The Minister has kindly and gently made quite a good case on our behalf. She has confirmed what we have said: in the UK, we are not talking about an end to or a ban on fracking, or indeed a resiling from the circumstances under which fracking was set up as an activity in the UK. The word “moratorium” means a pause; it does not mean the end of anything. It can be a more or less lengthy pause, as the Minister suggested, but it is still a pause, so the way is open for fracking to come back to this country if, as the Minister said, the circumstances permit that.
I agree with the Minister that the regimes in this country and in the US are not the same. The moonscape near Austin that I mentioned is a worse-case scenario—that is true—but even in the early applications for fracking in this country, there was pressure on the Government to cut corners. There were applications for tailing ponds, however briefly they would have been in place. A number of the environmental issues around fracking that I have mentioned would come to this country—not to the same extent as in the US, but they certainly would be part of the fracking process were it to recommence.
There are other differences between the US and the UK in terms of who owns the surface of the land. In this country, the Queen effectively has a hand in the ownership of the surface of the land, while in America, people can buy the rights to what is underneath someone’s land, drive a truck on to it and start drilling, because they have the right of access through the land to what is underneath it. That is not the case in this country. Indeed, as the Minister set out, the Infrastructure Act 2015 introduced a number of constraints on what can and cannot be done, and what cannot be done is along the lines of exactly what is done in America. The Government have nevertheless put forward, in a number of papers that they have published, a prospectus on how much fracking there would be in this country and where it would be undertaken. That would have a substantial impact on the environment in a country that is nothing like Texas.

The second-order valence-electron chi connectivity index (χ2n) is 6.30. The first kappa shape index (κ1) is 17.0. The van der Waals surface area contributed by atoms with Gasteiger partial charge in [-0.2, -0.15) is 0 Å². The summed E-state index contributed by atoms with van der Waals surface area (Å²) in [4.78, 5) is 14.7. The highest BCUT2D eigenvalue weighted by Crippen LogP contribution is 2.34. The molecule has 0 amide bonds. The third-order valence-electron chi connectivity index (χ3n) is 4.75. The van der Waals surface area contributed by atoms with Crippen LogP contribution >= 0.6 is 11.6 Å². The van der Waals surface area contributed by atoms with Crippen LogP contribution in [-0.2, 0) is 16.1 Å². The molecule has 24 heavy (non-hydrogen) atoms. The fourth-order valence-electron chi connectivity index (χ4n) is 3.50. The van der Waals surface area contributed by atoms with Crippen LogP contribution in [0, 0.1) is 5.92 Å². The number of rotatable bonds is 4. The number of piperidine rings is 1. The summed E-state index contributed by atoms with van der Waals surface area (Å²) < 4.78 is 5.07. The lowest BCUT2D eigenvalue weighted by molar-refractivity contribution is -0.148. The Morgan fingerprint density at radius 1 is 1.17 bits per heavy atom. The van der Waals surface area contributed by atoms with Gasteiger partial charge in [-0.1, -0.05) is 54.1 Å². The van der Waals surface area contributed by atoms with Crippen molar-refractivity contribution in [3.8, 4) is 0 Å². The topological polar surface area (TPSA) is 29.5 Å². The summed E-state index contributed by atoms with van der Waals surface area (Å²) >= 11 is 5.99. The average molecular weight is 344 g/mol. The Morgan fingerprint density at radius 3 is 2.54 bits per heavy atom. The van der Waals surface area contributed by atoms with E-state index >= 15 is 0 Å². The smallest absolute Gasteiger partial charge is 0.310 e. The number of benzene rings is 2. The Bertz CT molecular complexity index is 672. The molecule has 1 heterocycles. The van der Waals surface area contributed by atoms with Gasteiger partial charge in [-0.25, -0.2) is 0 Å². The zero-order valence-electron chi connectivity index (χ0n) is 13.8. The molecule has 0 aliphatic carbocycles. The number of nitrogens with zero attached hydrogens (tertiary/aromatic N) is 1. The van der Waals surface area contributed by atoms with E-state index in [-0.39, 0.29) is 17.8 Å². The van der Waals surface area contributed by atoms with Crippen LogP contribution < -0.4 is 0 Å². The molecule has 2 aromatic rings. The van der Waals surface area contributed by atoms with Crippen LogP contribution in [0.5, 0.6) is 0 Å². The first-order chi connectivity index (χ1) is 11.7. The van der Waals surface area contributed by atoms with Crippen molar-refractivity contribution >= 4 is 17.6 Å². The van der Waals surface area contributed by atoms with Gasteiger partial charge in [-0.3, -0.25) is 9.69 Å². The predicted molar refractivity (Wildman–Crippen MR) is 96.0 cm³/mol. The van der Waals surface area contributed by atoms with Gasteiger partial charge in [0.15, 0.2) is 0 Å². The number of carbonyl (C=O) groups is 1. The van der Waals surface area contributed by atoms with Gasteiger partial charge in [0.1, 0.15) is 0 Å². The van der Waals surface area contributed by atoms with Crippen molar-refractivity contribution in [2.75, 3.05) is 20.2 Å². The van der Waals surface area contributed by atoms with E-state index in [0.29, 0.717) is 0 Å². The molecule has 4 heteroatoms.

Texas is enormous and, as everyone knows, this country is not. Not only is this country not enormous, but the shale to frack is specified as being concentrated in particular parts of it. Those areas, as I have emphasised, cover some of the most precious and beautiful parts of our country, and we should really go out of our way to preserve them and ensure that they continue, as much as possible, in their present state.
I was disappointed by what the Minister had to say about the fracking regime generally, but I accept her point that the intention in this country is to try to ensure that there are much higher standards for fracking permissions than in other parts of the world. I therefore do not think that I can withdraw the amendment. We need to make the point that we think this is important and should be part of the Bill, and to express our concern that the Minister does not agree with us and countenances—I would not say she is happy about it—the continuation of a regime that will allow this to happen in the future if circumstances permit it.